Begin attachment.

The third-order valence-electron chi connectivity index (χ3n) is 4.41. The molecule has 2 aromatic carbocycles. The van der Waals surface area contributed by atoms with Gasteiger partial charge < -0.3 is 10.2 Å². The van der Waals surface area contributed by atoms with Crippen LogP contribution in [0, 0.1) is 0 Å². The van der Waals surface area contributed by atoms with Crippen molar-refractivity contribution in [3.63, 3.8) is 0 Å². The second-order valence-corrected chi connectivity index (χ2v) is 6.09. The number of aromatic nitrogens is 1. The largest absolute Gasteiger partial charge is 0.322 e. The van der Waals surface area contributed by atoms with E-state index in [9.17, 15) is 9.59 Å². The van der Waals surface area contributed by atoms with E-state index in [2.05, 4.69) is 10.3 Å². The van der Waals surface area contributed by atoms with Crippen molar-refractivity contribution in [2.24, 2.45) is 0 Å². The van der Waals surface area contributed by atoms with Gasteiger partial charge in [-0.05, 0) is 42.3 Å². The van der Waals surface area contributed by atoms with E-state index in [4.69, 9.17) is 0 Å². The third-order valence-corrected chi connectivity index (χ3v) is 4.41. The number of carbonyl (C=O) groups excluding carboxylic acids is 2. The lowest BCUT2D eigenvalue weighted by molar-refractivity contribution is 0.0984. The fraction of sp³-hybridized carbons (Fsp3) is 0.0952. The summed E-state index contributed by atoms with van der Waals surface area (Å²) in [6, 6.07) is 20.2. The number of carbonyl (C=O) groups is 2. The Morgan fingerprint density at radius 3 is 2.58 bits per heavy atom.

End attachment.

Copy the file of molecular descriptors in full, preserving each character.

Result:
The third-order valence-electron chi connectivity index (χ3n) is 4.41. The molecule has 2 aromatic carbocycles. The van der Waals surface area contributed by atoms with Gasteiger partial charge < -0.3 is 10.2 Å². The van der Waals surface area contributed by atoms with Crippen LogP contribution in [0, 0.1) is 0 Å². The van der Waals surface area contributed by atoms with Crippen molar-refractivity contribution in [3.63, 3.8) is 0 Å². The second-order valence-corrected chi connectivity index (χ2v) is 6.09. The number of aromatic nitrogens is 1. The largest absolute Gasteiger partial charge is 0.322 e. The van der Waals surface area contributed by atoms with E-state index in [9.17, 15) is 9.59 Å². The van der Waals surface area contributed by atoms with E-state index in [2.05, 4.69) is 10.3 Å². The van der Waals surface area contributed by atoms with Crippen molar-refractivity contribution in [2.24, 2.45) is 0 Å². The van der Waals surface area contributed by atoms with Gasteiger partial charge in [-0.05, 0) is 42.3 Å². The van der Waals surface area contributed by atoms with E-state index in [4.69, 9.17) is 0 Å². The third-order valence-corrected chi connectivity index (χ3v) is 4.41. The number of carbonyl (C=O) groups excluding carboxylic acids is 2. The lowest BCUT2D eigenvalue weighted by molar-refractivity contribution is 0.0984. The fraction of sp³-hybridized carbons (Fsp3) is 0.0952. The summed E-state index contributed by atoms with van der Waals surface area (Å²) in [6, 6.07) is 20.2. The number of carbonyl (C=O) groups is 2. The Morgan fingerprint density at radius 3 is 2.58 bits per heavy atom.